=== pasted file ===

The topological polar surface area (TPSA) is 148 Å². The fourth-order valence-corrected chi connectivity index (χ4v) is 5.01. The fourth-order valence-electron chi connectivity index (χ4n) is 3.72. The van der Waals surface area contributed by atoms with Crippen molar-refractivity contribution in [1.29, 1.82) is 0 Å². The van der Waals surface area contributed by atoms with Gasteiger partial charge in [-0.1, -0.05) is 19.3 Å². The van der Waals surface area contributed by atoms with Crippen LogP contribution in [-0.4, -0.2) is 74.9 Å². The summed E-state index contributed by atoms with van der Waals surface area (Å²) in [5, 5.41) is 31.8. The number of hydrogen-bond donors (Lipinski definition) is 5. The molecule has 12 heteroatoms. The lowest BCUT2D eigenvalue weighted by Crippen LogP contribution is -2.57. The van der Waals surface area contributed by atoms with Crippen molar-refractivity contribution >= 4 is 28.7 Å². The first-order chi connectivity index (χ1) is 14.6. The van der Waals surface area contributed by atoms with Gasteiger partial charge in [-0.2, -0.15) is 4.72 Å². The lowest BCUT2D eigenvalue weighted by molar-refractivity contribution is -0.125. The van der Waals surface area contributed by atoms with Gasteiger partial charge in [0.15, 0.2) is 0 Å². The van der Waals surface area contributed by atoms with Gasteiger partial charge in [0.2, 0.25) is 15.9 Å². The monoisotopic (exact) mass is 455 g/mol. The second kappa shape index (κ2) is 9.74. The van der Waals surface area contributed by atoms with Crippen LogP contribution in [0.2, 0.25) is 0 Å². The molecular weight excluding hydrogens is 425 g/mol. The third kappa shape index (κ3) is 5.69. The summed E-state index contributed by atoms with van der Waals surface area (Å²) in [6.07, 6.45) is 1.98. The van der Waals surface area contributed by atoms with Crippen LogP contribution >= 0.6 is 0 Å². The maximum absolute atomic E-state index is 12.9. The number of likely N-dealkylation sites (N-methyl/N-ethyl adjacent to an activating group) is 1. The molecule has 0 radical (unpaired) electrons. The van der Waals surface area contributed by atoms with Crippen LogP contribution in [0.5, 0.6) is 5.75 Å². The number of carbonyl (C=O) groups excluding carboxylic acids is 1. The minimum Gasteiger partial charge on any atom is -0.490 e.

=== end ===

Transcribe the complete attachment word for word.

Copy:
The topological polar surface area (TPSA) is 148 Å². The fourth-order valence-corrected chi connectivity index (χ4v) is 5.01. The fourth-order valence-electron chi connectivity index (χ4n) is 3.72. The van der Waals surface area contributed by atoms with Crippen molar-refractivity contribution in [1.29, 1.82) is 0 Å². The van der Waals surface area contributed by atoms with Gasteiger partial charge in [-0.1, -0.05) is 19.3 Å². The van der Waals surface area contributed by atoms with Crippen LogP contribution in [-0.4, -0.2) is 74.9 Å². The summed E-state index contributed by atoms with van der Waals surface area (Å²) in [5, 5.41) is 31.8. The number of hydrogen-bond donors (Lipinski definition) is 5. The molecule has 12 heteroatoms. The lowest BCUT2D eigenvalue weighted by Crippen LogP contribution is -2.57. The van der Waals surface area contributed by atoms with Crippen molar-refractivity contribution >= 4 is 28.7 Å². The first-order chi connectivity index (χ1) is 14.6. The van der Waals surface area contributed by atoms with Gasteiger partial charge in [-0.2, -0.15) is 4.72 Å². The lowest BCUT2D eigenvalue weighted by molar-refractivity contribution is -0.125. The van der Waals surface area contributed by atoms with Gasteiger partial charge in [0.15, 0.2) is 0 Å². The van der Waals surface area contributed by atoms with Gasteiger partial charge in [0.2, 0.25) is 15.9 Å². The monoisotopic (exact) mass is 455 g/mol. The second kappa shape index (κ2) is 9.74. The van der Waals surface area contributed by atoms with Crippen LogP contribution in [0.2, 0.25) is 0 Å². The molecular weight excluding hydrogens is 425 g/mol. The third kappa shape index (κ3) is 5.69. The summed E-state index contributed by atoms with van der Waals surface area (Å²) in [6.07, 6.45) is 1.98. The van der Waals surface area contributed by atoms with Crippen LogP contribution >= 0.6 is 0 Å². The maximum absolute atomic E-state index is 12.9. The number of likely N-dealkylation sites (N-methyl/N-ethyl adjacent to an activating group) is 1. The molecule has 0 radical (unpaired) electrons. The van der Waals surface area contributed by atoms with Crippen LogP contribution in [0.5, 0.6) is 5.75 Å². The number of carbonyl (C=O) groups excluding carboxylic acids is 1. The minimum Gasteiger partial charge on any atom is -0.490 e.